What We’ve Learned About Virtual Pitching

Virtual pitching
11.08.2020 news

By Robert Dunsmore – Senior Account Manager at UNGA


Anyone who’s been part of a commercial team or a sales role knows well that personal, face-to-face communication is crucial for the development of healthy customer-supplier or client-agency relationships.

Hopping on airplanes, traveling the world, and stepping into boardrooms to present ideas and concepts for loyalty campaigns had been our normal for years at UNGA. Then all of a sudden, the COVID-19 pandemic hit the world, and, in the blink of an eye, the norm was drastically altered. The way we conduct business and a key component of it―pitching―was no exception.

Suddenly, we were not only confronted with lockdowns but also travel bans such that we were not able to visit our clients anymore. Loyalty campaigns were, however, still under discussion and keeping in touch with our clients remained a priority. Therefore, face-to-face meetings in three dimensions have been replaced by those in two dimensions, and stepping into boardrooms has turned into online video conferences.

Stripped of the human connection, sales team―including ours―have had to rapidly adapt. It is a whole new game, and here’s what we’ve learned about virtual pitching so far.

First round of pitching online

New challenges for sales teams

Annabelle Krüger, Account Director at UNGA, says that the reactions from clients are difficult to gauge during virtual pitching: “Discussions are normally more active and there tends to be less interaction than when being physically present together with a client, and showing samples live is not possible anymore.”

Technical problems are also a new challenge to consider: “Variables such as a stable internet connection, the right video conference platform, and even the right software in which the pitch deck is built, are crucial parts to consider in this new normal,” explains Annabelle.

Establishing connections and engagement among the participants is still possible, but it now requires more time and a new set of skills. Nevertheless, as it happens in most challenges, hidden benefits are also emerging.

Prepare your remote pitches

The old and the new

The way Yuriy Kotlomin, UNGA’s Sales Director, puts it, nothing beats interpersonal communication, and salespersons worldwide are now grappling with varying scenarios. However, at the end of the day, not much has actually changed.

“Just a few months ago, landing a pitch as effectively as possible would require, a) extensive homework as preparation to the meeting itself―researching and studying the prospect inside-out, translating this research to the team, preparing the pitch deck, etc.―and b) a day or two of traveling back and forth, staying at hotels, and other activities like dinners. During COVID-19 times, all of the b) part is out,” describes Yuriy.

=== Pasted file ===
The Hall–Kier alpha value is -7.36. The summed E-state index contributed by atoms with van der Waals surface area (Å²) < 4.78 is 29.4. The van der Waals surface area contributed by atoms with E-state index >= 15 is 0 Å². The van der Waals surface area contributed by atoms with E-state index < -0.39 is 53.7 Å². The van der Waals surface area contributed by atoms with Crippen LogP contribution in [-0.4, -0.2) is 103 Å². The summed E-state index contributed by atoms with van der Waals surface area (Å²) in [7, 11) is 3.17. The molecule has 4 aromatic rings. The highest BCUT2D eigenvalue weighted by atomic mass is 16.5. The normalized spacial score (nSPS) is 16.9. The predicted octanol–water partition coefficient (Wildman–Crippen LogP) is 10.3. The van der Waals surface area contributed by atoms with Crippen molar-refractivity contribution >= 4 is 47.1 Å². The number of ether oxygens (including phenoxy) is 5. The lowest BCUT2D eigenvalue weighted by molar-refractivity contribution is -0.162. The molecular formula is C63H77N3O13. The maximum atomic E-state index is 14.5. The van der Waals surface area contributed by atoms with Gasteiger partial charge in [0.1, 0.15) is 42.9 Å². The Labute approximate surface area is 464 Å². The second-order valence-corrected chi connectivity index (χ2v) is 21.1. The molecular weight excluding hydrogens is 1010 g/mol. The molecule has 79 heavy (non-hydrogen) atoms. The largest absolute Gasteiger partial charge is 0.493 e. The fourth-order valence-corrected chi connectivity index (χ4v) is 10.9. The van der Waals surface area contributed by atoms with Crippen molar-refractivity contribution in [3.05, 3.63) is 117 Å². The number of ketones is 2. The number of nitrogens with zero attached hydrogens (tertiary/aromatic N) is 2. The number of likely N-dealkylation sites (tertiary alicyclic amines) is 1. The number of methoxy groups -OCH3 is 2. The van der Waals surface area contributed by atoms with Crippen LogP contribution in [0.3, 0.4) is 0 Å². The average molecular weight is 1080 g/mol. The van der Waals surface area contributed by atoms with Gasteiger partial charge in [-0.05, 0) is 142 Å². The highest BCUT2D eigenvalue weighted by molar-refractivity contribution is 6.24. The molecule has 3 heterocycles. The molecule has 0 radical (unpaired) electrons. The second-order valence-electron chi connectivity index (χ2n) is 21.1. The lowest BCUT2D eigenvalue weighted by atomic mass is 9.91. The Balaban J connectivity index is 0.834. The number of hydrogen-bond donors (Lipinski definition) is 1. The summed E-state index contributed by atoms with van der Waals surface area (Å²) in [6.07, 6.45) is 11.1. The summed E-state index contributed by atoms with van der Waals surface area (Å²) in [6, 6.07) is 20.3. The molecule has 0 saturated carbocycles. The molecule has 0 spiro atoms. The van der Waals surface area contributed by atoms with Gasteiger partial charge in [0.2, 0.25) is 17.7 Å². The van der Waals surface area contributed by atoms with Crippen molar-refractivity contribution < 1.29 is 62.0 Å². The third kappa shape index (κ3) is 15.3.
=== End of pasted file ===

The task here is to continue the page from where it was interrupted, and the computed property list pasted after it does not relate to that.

Despite this, the various technologies available still make it possible to meet with clients. “Personally, I find that there isn’t a big difference between physical presentations and virtual pitches, as long as you do your homework and make sure that you have the right software, understand and test it, and preferably send samples and other supporting materials you would like your client on the other side to be engaged with, well prior to your pitch. So the b) part has been replaced by a c), knowledge of a vast number of communication technologies.”

Virtual pitching has indeed changed the context in which sales teams operate, but pitching itself and the basic business protocols seem to be business as usual. The new context has instead brought insightful learnings to the surface.

Research your client

Adapt and be ready 

In the experience of Anthony Pohlen, Senior Account Manager at UNGA, virtual pitching can be as successful as live pitching, provided that flexibility and readiness are part of the equation.

“Virtual pitching is fine, there is still a good-natured feel and the relationship can still be maintained through this medium. Jokes still land well and information can be communicated effectively. More thought needs to be given to the software that will be used. Never assume functionality is equal across platforms. A big lesson is to prep, prep, prep. The variables are different, instead of a cable not working on the day or requiring hard copies to hand out, there are other elements to think ahead about.”

Our sales team has now understood that faced with this new context, the message of a pitch can come across and land as effectively as long as attention to new variables and preparation are well in place.

Remote pitching

What the future might look like for creative agencies

While the world continues to fight the COVID-19 pandemic, even in the anticipated event of it being under control soon and travel bans being lifted, it is likely that this new way of business―and pitching―will become the new normal.

Patricia Thomopoulos, Senior Account Manager at UNGA, believes that this could very well be the case. “In the future, I could totally imagine that the first round of a pitch for loyalty campaigns would take place remotely to save time, money, and a carbon footprint for everyone. Then only for a second round perhaps a face-to-face meeting would be needed, as the negotiation progresses into more details.”

The COVID-19 pandemic has undoubtedly brought many new, different challenges to sales teams and their ways of working. But overall, we can see that the crucial aspects of business―like pitching―can be carried out as usual, even remotely. While human-to-human communication continues to be preferred, virtual pitching can be equally effective with the right preparation and attention to a new set of variables. This unexpected situation has brought new insights and learning that will likely continue as the new normal even after the pandemic has been overcome.

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